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Columns

  • Seeing beauty, amidst tragedy

    As a reporter, I’ve encountered people who have witnessed or lost loved ones in a tragic event.

    I’ve often wondered, “What could I possibly say to comfort someone who lost their home in a house fire or lost a child in a car crash?”

    I turn on the news when I get home, more bad news. Sometimes, I just have to turn off the TV; “I’ve met my quota of tragedy for day. I can’t take anymore,” I sometimes think. Just this week it seems like there was plenty to go around.

  • Looking to save money, try homemade laundry detergent

    I wouldn’t call myself crafty in any sense of the word. I’m terrible at gift wrapping. I know that when my husband and I have children we will most likely have to get our presents wrapped or else the kids will discover “gee, Santa wraps presents like mom,” and after watching numerous demonstrations and YouTube videos, I still cannot successfully tie a tie.

  • Water your plants generously; prepare for harvest time

    It’s a good thing man invented hoses. Otherwise, I think our gardens would be filled with dehydrated everything. This is the time of year when Mother Nature decides to take a little siesta from doing the watering for us.

    If I ever win the lottery, I swear I’m going to have everything laser leveled and bermed so I can flood irrigate. It’s so much more efficient in time and effort. Our plants appreciate a good long drink way more than a few sips. Frequent light waterings lead to shallow roots.

  • Two-spotted spider mites can be formidable pests

    The two-spotted spider mite (TSSM) is a common and destructive pest with an extremely wide host range that includes many trees, shrubs, flowers, weeds, fruits, and vegetable crops. Problems increase during hot, dry weather but early signs and symptoms are easy to overlook. Not only are these mites tiny but they live out of sight on the underside of leaves (Figure 1).

  • Berry growers: beware of Drosophila
  • Keeping plants watered, fertilized key in ‘dog days’ of summer

    I don’t scare easy. Sure, if somebody sneaks up behind me I’ll jump, but I’ll probably swing too. I’ve jumped out of airplanes, rappelled down mountains, even been surrounded by 300 Crips and Bloods that were more heavily armed than I, but I didn’t think a ride on the tractor would scare me.

  • The Bible trumps Darwinism: Why the Book of Genesis can’t be abandoned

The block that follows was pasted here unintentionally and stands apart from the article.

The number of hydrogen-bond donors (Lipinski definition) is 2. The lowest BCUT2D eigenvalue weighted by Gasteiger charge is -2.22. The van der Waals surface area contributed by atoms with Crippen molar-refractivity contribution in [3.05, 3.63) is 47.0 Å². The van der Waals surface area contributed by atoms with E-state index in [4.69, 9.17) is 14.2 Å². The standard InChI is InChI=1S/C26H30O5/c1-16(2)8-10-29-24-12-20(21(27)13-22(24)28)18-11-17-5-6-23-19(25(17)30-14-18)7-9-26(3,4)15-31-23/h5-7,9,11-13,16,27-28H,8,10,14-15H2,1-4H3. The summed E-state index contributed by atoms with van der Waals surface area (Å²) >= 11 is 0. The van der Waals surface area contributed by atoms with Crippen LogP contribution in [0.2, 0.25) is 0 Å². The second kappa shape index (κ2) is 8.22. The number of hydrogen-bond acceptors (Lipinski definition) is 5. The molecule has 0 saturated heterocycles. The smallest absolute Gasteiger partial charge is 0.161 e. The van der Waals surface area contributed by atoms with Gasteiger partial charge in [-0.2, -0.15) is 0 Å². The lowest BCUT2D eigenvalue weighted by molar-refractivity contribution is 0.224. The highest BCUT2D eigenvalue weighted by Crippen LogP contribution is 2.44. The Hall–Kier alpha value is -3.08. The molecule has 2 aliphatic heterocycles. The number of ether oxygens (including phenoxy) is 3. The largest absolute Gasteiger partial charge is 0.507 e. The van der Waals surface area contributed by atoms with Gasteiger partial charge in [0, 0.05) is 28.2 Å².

In a June 13 article for Associated Baptist Press, a Frankfort minister derided Bible-believing pastors and scholars for teaching that the Genesis account of creation is historic fact, as opposed to a metaphorical story.

    The article, entitled “It’s time for evangelicals to come out for evolution,” asserts that when it comes to the creation versus evolution debate “educated evangelicals know better.”

  • Kentucky’s stance on marriage has changed drastically, God’s hasn’t

    Last week, federal Judge John G. Heyburn II struck down as unconstitutional an amendment to our state constitution that made it illegal for Kentucky to recognize same-sex marriages or perform civil unions.

    The amendment, which was approved by 75 percent of Kentucky voters in 2006, reads, “Only a marriage between one man and one woman shall be valid or recognized as a marriage in Kentucky.

    A legal status identical or substantially similar to that of marriage for unmarried individuals shall not be valid or recognized.”

  • Reasons visitors want to come here…and just don’t know it yet

    Bravo to Judge-Executive John Wayne Conway for taking steps last week to revive the quiet local tourism commission.

    Conway appointed new members and re-appointed others in an effort to keep the county commission alive and, hopefully, renew its efforts to generate visitor traffic.

  • Managing the Asian tiger mosquito is important, particularly now

    The Asian tiger mosquito is a serious nuisance at best and a potential public health threat at worst.

    This aggressive day-biting mosquito prefers mammals, such as humans, cats, dogs, etc., but will occasionally feed on birds.

    It is capable of transmitting 30 viruses and the dog heartworm. This accidentally introduced species probably occurs throughout Kentucky.

    The ATM  (Figure 1) can carry the chikungunya virus, which has been in the news lately.